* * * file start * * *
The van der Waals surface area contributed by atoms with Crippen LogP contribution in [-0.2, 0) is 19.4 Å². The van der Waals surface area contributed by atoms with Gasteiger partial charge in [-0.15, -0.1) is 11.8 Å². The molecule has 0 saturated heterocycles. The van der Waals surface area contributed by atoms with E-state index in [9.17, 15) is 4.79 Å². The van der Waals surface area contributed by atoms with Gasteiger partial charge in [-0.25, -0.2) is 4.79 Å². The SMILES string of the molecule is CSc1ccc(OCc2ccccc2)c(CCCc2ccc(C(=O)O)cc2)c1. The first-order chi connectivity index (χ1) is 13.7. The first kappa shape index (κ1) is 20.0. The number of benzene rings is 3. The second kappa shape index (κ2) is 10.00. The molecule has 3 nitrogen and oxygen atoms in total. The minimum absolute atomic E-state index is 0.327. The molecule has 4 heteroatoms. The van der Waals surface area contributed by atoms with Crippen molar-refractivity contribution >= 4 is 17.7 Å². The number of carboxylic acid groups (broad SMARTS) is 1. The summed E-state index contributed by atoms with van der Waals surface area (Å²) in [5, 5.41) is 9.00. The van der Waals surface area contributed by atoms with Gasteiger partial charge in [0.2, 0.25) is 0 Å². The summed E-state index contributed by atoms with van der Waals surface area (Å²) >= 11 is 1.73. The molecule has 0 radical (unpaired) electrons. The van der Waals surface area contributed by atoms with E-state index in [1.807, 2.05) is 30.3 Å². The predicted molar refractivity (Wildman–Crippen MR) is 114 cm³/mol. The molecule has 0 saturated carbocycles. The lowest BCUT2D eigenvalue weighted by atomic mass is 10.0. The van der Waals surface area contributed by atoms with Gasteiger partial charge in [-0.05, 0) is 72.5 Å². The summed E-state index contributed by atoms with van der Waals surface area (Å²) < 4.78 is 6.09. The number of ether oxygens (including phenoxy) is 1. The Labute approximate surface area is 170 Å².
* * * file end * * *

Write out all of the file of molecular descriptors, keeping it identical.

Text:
The van der Waals surface area contributed by atoms with Crippen LogP contribution in [-0.2, 0) is 19.4 Å². The van der Waals surface area contributed by atoms with Gasteiger partial charge in [-0.15, -0.1) is 11.8 Å². The molecule has 0 saturated heterocycles. The van der Waals surface area contributed by atoms with E-state index in [9.17, 15) is 4.79 Å². The van der Waals surface area contributed by atoms with Gasteiger partial charge in [-0.25, -0.2) is 4.79 Å². The SMILES string of the molecule is CSc1ccc(OCc2ccccc2)c(CCCc2ccc(C(=O)O)cc2)c1. The first-order chi connectivity index (χ1) is 13.7. The first kappa shape index (κ1) is 20.0. The number of benzene rings is 3. The second kappa shape index (κ2) is 10.00. The molecule has 3 nitrogen and oxygen atoms in total. The minimum absolute atomic E-state index is 0.327. The molecule has 4 heteroatoms. The van der Waals surface area contributed by atoms with Crippen molar-refractivity contribution >= 4 is 17.7 Å². The number of carboxylic acid groups (broad SMARTS) is 1. The summed E-state index contributed by atoms with van der Waals surface area (Å²) in [5, 5.41) is 9.00. The van der Waals surface area contributed by atoms with Gasteiger partial charge in [0.2, 0.25) is 0 Å². The summed E-state index contributed by atoms with van der Waals surface area (Å²) >= 11 is 1.73. The molecule has 0 radical (unpaired) electrons. The van der Waals surface area contributed by atoms with E-state index in [1.807, 2.05) is 30.3 Å². The predicted molar refractivity (Wildman–Crippen MR) is 114 cm³/mol. The molecule has 0 saturated carbocycles. The lowest BCUT2D eigenvalue weighted by atomic mass is 10.0. The van der Waals surface area contributed by atoms with Gasteiger partial charge in [-0.05, 0) is 72.5 Å². The summed E-state index contributed by atoms with van der Waals surface area (Å²) < 4.78 is 6.09. The number of ether oxygens (including phenoxy) is 1. The Labute approximate surface area is 170 Å².